Category Archives: H

Height compensation

Book cradle

In order to ensure a true-to-scale, distortion-free high-quality scanning of bound originals, a flat surface of the original is necessary. Professional systems therefore have adjustable or self-adjusting book cradles that automatically compensate for the difference in height between the halves of the original during page turning.

Book2net systems therefore offer book cradles with self-adjusting technology or individually controllable support plates, depending on the requirements.


Glass plate

In order to scan books of different thicknesses gently and efficiently, even with glass plates, professional systems have a height adjustment system for the glass plate that allows the pressure and travel paths to be set precisely to the book thickness.

This is used in particular with semi-robotic high-performance scanners such as the book2net Cobra, Flash, Mosquito, Hornet and Dragon.

Hybrid scanning systems

Extensive digitization projects, in which a large number of different documents are to be scanned gently and efficiently at the same time, are often faced with the problem of finding the optimal scanning systems in terms of quality, workflow and cost efficiency. 

Therefore, at book2net, we have developed versatile hybrid scanning solutions for our customers. These are particularly suitable for the demanding requirements of retro-digitization projects in archives, libraries and digitization centers and enable the document-friendly, user-friendly and productive digitization of both bound and stapled templates as well as loose sheets.

Depending on the project requirements, we will put together a tailor-made package consisting of a book2net planetary book scanner (A1 / A2) for fragile, bound or stapled originals and an A3 SCAMIG document scanner for single sheets or loose stacks of sheets. In this way, the advantages of two scanning worlds are ideally combined: contactless, gentle incident-light digitization with the speed and high throughput of feeder scanners.

The scanning software of the book scanner serves as an interface for both scanners. This means that within the scan software you always receive all scans from both devices in the correct order and can export them together and feed them into further workflows. This eliminates time-consuming work steps such as merging individual scans from different devices and increases productivity significantly without compromising the quality and care in handling your documents.

Benefit from our hybrid scanning systems!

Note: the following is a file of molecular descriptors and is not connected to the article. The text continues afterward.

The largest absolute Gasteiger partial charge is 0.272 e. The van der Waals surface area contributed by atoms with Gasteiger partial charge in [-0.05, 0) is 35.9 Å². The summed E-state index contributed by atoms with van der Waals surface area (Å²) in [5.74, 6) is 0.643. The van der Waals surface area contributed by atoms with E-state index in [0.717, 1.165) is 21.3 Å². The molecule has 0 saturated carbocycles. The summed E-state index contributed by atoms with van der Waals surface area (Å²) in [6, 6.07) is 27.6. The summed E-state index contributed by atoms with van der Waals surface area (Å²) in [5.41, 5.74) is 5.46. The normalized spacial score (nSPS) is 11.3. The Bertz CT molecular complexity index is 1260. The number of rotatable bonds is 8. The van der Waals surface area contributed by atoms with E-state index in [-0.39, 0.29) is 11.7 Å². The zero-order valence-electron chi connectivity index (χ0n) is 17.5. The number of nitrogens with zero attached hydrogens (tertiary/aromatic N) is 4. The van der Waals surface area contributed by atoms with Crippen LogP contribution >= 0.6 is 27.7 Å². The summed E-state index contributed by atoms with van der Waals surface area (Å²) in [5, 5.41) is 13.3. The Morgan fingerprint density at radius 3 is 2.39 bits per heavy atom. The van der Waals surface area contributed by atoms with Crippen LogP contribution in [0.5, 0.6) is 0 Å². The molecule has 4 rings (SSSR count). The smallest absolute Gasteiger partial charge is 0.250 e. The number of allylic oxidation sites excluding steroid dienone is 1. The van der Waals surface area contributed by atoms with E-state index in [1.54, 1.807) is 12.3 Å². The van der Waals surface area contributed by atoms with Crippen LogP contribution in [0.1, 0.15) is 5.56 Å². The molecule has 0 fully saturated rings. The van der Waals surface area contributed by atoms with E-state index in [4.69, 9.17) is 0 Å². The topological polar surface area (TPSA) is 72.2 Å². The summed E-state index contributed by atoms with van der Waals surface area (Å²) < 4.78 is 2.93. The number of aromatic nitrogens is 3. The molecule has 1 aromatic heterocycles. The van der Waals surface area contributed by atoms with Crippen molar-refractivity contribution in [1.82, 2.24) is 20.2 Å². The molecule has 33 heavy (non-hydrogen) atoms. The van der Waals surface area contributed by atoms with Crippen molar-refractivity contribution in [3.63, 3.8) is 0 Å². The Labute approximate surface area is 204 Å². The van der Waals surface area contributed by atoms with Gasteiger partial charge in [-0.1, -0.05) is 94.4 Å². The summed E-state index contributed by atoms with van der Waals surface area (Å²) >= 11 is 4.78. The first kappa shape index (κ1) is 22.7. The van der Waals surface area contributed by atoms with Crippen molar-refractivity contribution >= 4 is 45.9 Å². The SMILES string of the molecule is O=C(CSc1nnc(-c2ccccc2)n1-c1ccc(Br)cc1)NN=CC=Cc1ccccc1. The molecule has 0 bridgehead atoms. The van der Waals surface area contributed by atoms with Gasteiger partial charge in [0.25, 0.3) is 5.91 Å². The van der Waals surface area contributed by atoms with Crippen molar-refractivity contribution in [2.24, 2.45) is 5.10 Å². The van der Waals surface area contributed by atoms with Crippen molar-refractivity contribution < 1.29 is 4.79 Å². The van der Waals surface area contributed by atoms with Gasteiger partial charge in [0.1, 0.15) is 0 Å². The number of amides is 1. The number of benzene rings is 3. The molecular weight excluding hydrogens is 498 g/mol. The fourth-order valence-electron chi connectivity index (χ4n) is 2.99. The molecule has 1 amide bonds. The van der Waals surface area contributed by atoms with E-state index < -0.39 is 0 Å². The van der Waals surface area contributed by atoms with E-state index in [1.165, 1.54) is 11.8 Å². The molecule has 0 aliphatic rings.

Homogeneous light

Homogeneous = equal. Homogeneous light, or also homogeneous illumination, refers to the uniform and shadow-free exposure of a room or an object. Especially when digitizing books, homogeneous lighting is crucial to avoid shadowing in critical areas such as edges and book folds and to achieve a high-quality scan result.

Book2net therefore uses Fresnel lenses for homogeneous illumination, which have proven particularly useful in automotive lighting technology, where uniform illumination of the surroundings is vital.

Historical formats (paper formats)

Just like book formats, paper formats also vary considerably from one another around the world to this day. This is mainly due to their historically determined different creation and manufacturing processes and technological developments.

In the 14th and 15th centuries, for example, sheet sizes of 43 × 30 cm were common in what is now Italy, Switzerland and Germany, which roughly corresponds to today’s DIN A3 format. This size was an easily manageable format during the manually performed process of paper making.

At the same time, however, the first paper mills were already being built for the mass production of paper. Historical paper formats were therefore always derived from the sheet format of the respective manufacturer. So-called quarto formats (i.e. a quarter of the sheet, produced by dividing it twice) or octave formats (analogous to this, an eighth of the sheet) were common. However, there was no standardization. Historical formats also differed fundamentally in page proportions from today’s standard formats. Commonly, the sheet format was 3∶4 pages. If you fold such a sheet, you get a sheet with proportions 2∶3, and if you fold it a second time, you get another one with 3∶4 pages, and so on. Thus, the quarto format usually had a format of 3∶4, the octavo format of 2∶3.

Different aesthetic properties and suitability for certain purposes were attributed to these formats. For example, the 3∶4 quarto format was considered soft and friendly, while the narrower 2∶3 octavo format was considered more austere. When used as a book format, the larger and wider quarto format was preferred for bound books placed on a table. The handier 2∶3 inch format, on the other hand, was suitable for books that were held in the hand. Even today, paperbacks typically have a narrow format close to the 2∶3 aspect ratio.

In places, such as libraries, 19th century formats are still in use today. Some values have changed over time, sometimes by more than an inch.

HS Code

Harmonized systems codes (HS codes) are standardized numerical ways of classifying globally traded products. They are widely used during export and import goods. Administered by the World Customs Organization and updated every five years, HS codes are used by customs authorities throughout the world to identify products when assessing internal taxes and gathering data. The book2net book scanners fall under HS Code 84718000.